On a personal level, it was difficult to place myself within the book. What I mean by that is, having answers to questions like why I should be the person to write this book, what perspective can I bring to the story, etc. For a long time I wasn’t sure that I would be able to finish the book, or that I even should. That kind of doubt is normal, and probably healthy to the process.
4) What research did you conduct prior to writing?
Most of my research was done while writing Kings, but I did read around a dozen history books first. Specifically, books on Omaha history, what life was like in German-American neighborhoods around the turn of the century, and what compelled so many people to emigrate from Germany in the decades before World War I. The Omaha Public Library also has a number of photo books of historic Omaha that I spent a lot of time paging through, along with the great photo archive of the Durham Museum. I’ve long been a fan of music from the era, so being familiar with the kinds of jazz, ragtime, blues, and folk music that were being played during that time gave me a nice base to build from.
5) Tell me a little about the publication process, from working with your agent, to finding a publisher. What do you know “now” that you wished you’d known “then,” and what’s been your favorite part of this so far, apart from the writing?
I’d heard over and over how important it is to have your book finished before sending to agents, but the full scope of this never really sank in for me. Kings of Broken Things took me over seven years to finish, which includes writing three mostly-unique drafts of the entire novel. For the earlier drafts, I thought the book was finished for the most part, though I suspected it wasn’t quite there and that I’d need to get away with some weaknesses to find an agent and publisher. I was too impatient and had to learn for myself that nobody gets away with much.
My favorite part has been sharing the publication process with my family and friends. It’s a little hokey, but there are so many people who helped me along the way and contributed to the book’s success, so it’s been such a warm experience to see how happy these folks are to see the book out. Writing novels can be such a lonely, isolating process. Knowing that there are people pulling for me along the way makes a huge difference.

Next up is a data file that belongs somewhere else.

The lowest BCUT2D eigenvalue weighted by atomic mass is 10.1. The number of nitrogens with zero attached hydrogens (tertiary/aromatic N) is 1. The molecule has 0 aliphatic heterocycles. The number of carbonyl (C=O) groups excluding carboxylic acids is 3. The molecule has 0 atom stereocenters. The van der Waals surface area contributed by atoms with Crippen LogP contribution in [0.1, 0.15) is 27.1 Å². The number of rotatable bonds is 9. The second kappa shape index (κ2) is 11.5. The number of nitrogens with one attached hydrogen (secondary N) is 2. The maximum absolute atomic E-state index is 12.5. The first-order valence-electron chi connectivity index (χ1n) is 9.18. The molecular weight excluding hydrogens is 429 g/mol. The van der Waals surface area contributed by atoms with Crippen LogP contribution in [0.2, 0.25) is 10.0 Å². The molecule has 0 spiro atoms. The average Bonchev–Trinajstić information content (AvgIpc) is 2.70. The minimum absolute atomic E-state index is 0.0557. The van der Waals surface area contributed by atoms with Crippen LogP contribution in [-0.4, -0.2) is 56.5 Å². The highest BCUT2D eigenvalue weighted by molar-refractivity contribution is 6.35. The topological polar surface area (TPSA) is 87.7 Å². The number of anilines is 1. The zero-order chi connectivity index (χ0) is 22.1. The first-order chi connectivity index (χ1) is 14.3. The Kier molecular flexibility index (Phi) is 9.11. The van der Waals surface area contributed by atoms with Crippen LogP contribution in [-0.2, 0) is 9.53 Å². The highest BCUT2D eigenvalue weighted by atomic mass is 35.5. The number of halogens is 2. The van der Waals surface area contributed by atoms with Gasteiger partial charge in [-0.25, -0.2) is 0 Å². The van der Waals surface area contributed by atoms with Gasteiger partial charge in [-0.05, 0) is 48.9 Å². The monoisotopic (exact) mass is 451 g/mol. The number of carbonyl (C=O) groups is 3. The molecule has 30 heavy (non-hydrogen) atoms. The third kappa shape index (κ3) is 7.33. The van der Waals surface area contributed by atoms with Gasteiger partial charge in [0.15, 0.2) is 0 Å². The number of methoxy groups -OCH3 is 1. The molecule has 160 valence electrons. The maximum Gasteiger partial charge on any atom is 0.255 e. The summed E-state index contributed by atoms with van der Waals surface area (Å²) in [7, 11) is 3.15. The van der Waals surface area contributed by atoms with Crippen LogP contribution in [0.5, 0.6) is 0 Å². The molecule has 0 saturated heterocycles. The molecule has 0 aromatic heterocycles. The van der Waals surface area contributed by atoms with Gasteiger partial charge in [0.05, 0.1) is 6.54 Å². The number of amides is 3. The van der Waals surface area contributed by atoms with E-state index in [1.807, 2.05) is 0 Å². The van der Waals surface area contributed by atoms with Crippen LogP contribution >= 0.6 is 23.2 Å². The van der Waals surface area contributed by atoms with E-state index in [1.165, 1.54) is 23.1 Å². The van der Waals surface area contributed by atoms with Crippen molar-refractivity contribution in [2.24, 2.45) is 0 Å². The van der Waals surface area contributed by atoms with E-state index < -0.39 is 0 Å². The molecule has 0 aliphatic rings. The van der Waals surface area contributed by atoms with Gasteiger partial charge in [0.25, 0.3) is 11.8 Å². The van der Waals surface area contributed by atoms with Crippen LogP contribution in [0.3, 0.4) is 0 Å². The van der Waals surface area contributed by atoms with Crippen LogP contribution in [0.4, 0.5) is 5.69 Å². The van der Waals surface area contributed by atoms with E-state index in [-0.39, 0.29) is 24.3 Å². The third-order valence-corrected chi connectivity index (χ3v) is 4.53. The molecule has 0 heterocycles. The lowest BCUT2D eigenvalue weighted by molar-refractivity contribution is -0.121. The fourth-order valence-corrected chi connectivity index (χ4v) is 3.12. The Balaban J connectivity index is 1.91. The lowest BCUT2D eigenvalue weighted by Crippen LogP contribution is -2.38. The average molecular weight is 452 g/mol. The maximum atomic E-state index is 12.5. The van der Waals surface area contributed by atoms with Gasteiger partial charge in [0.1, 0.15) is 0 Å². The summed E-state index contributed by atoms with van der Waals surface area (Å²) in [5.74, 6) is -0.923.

6) As an alumna of the Creighton MFA program myself, I am so proud of the achievements of everyone who has gone through the program! How has this aided you in your writing, and your knowledge of the publishing industry? What advice would impart to writers interested in publishing novels?
It’s always great to see people from the program publishing, to feel like we’re part of a growing community. A rising tide raises all ships, kind of thing. As for aspiring novelists, I feel like you should write the book you want to write, but be aware that there might not be a publisher who feels the same way about your topic as you do. With that in mind, it’s good to at least be aware of trends in publishing and what kinds of topics and styles are being recognized. There’s no need to obsess about the market while you’re first writing the book, but at some point, you should be able to answer impossible questions about what your book is trying to accomplish, what conversations it participates in, and which specific publishers might be interested. Also, always be protective of your time. If you want this to be your job, then it should demand that respect.
7) Tell me a little about your writing process in general. Rituals? Favorite beverages? Music, or none?
I write every day after a long lunch, a walk, and a shower. I’m not too picky about where I write (in my home office or in bed, usually) or whether I’m typing or writing longhand, but the rituals to clear my head are important. I always have a box fan or space heater going for white noise, so no music, no beverages, or snacks. I don’t keep many personal belongings or photos in my office either, and certainly not on my desk, so it’s easier for me to disconnect and get outside of myself.
All that said, I can write just about anywhere if I’m in the proper head space. I used to carry a notebook all the time, and I write on my cell phone a fair amount these days.
8) Do you have any tips for battling the dreaded writer’s block?